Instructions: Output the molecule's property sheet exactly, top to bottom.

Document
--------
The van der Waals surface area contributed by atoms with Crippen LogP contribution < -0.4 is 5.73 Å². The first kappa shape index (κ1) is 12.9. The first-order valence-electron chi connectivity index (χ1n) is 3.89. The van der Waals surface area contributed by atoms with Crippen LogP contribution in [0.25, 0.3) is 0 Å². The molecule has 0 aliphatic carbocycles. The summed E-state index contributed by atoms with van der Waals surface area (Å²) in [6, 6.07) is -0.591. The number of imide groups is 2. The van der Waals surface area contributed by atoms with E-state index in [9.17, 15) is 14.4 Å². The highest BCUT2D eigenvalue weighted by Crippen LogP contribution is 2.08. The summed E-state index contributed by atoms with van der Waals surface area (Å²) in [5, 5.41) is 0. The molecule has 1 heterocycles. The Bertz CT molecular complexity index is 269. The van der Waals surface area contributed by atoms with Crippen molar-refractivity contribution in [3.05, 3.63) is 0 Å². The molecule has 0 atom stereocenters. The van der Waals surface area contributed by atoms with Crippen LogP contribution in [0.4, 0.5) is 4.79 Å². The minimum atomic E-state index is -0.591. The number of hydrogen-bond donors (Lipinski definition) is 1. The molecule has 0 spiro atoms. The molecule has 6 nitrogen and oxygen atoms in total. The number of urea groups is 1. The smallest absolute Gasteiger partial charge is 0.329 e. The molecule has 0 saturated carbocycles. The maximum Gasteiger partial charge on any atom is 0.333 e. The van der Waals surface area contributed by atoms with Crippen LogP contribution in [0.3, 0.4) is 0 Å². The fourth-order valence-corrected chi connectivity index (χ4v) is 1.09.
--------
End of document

The van der Waals surface area contributed by atoms with Crippen LogP contribution < -0.4 is 5.73 Å². The first kappa shape index (κ1) is 12.9. The first-order valence-electron chi connectivity index (χ1n) is 3.89. The van der Waals surface area contributed by atoms with Crippen LogP contribution in [0.25, 0.3) is 0 Å². The molecule has 0 aliphatic carbocycles. The summed E-state index contributed by atoms with van der Waals surface area (Å²) in [6, 6.07) is -0.591. The number of imide groups is 2. The van der Waals surface area contributed by atoms with E-state index in [9.17, 15) is 14.4 Å². The highest BCUT2D eigenvalue weighted by Crippen LogP contribution is 2.08. The summed E-state index contributed by atoms with van der Waals surface area (Å²) in [5, 5.41) is 0. The molecule has 1 heterocycles. The Bertz CT molecular complexity index is 269. The van der Waals surface area contributed by atoms with Crippen molar-refractivity contribution in [3.05, 3.63) is 0 Å². The molecule has 0 atom stereocenters. The van der Waals surface area contributed by atoms with Crippen LogP contribution in [0.4, 0.5) is 4.79 Å². The minimum atomic E-state index is -0.591. The number of hydrogen-bond donors (Lipinski definition) is 1. The molecule has 0 spiro atoms. The molecule has 6 nitrogen and oxygen atoms in total. The number of urea groups is 1. The smallest absolute Gasteiger partial charge is 0.329 e. The molecule has 0 saturated carbocycles. The maximum Gasteiger partial charge on any atom is 0.333 e. The van der Waals surface area contributed by atoms with Crippen LogP contribution in [0.3, 0.4) is 0 Å². The fourth-order valence-corrected chi connectivity index (χ4v) is 1.09.